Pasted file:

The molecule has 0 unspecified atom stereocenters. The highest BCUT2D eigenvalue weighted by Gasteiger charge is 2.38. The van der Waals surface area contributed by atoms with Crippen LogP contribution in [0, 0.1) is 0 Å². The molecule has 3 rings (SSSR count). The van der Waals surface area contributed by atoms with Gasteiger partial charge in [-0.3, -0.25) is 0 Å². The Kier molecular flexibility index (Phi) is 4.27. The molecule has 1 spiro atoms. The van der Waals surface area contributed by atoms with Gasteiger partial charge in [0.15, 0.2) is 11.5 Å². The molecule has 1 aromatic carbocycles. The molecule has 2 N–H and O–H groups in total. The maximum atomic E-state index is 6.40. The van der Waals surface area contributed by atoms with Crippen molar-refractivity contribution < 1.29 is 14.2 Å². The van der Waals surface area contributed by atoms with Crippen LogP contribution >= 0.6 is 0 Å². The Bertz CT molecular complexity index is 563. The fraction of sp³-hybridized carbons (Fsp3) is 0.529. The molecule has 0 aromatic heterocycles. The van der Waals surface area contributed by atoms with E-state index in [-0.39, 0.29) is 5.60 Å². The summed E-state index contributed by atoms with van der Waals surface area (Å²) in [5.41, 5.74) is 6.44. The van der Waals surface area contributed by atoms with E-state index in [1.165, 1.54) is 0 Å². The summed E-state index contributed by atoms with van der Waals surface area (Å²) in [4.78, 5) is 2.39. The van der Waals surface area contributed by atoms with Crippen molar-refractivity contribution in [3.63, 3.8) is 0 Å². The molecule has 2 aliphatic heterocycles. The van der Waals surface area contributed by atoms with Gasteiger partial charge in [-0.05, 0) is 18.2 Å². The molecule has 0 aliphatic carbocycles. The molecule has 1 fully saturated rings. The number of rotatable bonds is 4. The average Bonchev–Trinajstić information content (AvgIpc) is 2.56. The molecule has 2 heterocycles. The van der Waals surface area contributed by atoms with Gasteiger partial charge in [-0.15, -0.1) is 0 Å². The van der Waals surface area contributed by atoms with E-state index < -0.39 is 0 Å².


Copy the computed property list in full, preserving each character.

The molecule has 0 unspecified atom stereocenters. The highest BCUT2D eigenvalue weighted by Gasteiger charge is 2.38. The van der Waals surface area contributed by atoms with Crippen LogP contribution in [0, 0.1) is 0 Å². The molecule has 3 rings (SSSR count). The van der Waals surface area contributed by atoms with Gasteiger partial charge in [-0.3, -0.25) is 0 Å². The Kier molecular flexibility index (Phi) is 4.27. The molecule has 1 spiro atoms. The van der Waals surface area contributed by atoms with Gasteiger partial charge in [0.15, 0.2) is 11.5 Å². The molecule has 1 aromatic carbocycles. The molecule has 2 N–H and O–H groups in total. The maximum atomic E-state index is 6.40. The van der Waals surface area contributed by atoms with Crippen molar-refractivity contribution < 1.29 is 14.2 Å². The van der Waals surface area contributed by atoms with Crippen LogP contribution >= 0.6 is 0 Å². The Bertz CT molecular complexity index is 563. The fraction of sp³-hybridized carbons (Fsp3) is 0.529. The molecule has 0 aromatic heterocycles. The van der Waals surface area contributed by atoms with E-state index in [-0.39, 0.29) is 5.60 Å². The summed E-state index contributed by atoms with van der Waals surface area (Å²) in [5.41, 5.74) is 6.44. The van der Waals surface area contributed by atoms with E-state index in [1.165, 1.54) is 0 Å². The summed E-state index contributed by atoms with van der Waals surface area (Å²) in [4.78, 5) is 2.39. The van der Waals surface area contributed by atoms with Crippen molar-refractivity contribution in [3.63, 3.8) is 0 Å². The molecule has 2 aliphatic heterocycles. The van der Waals surface area contributed by atoms with Gasteiger partial charge in [-0.05, 0) is 18.2 Å². The molecule has 0 aliphatic carbocycles. The molecule has 1 fully saturated rings. The number of rotatable bonds is 4. The average Bonchev–Trinajstić information content (AvgIpc) is 2.56. The molecule has 2 heterocycles. The van der Waals surface area contributed by atoms with Gasteiger partial charge in [-0.15, -0.1) is 0 Å². The van der Waals surface area contributed by atoms with E-state index < -0.39 is 0 Å².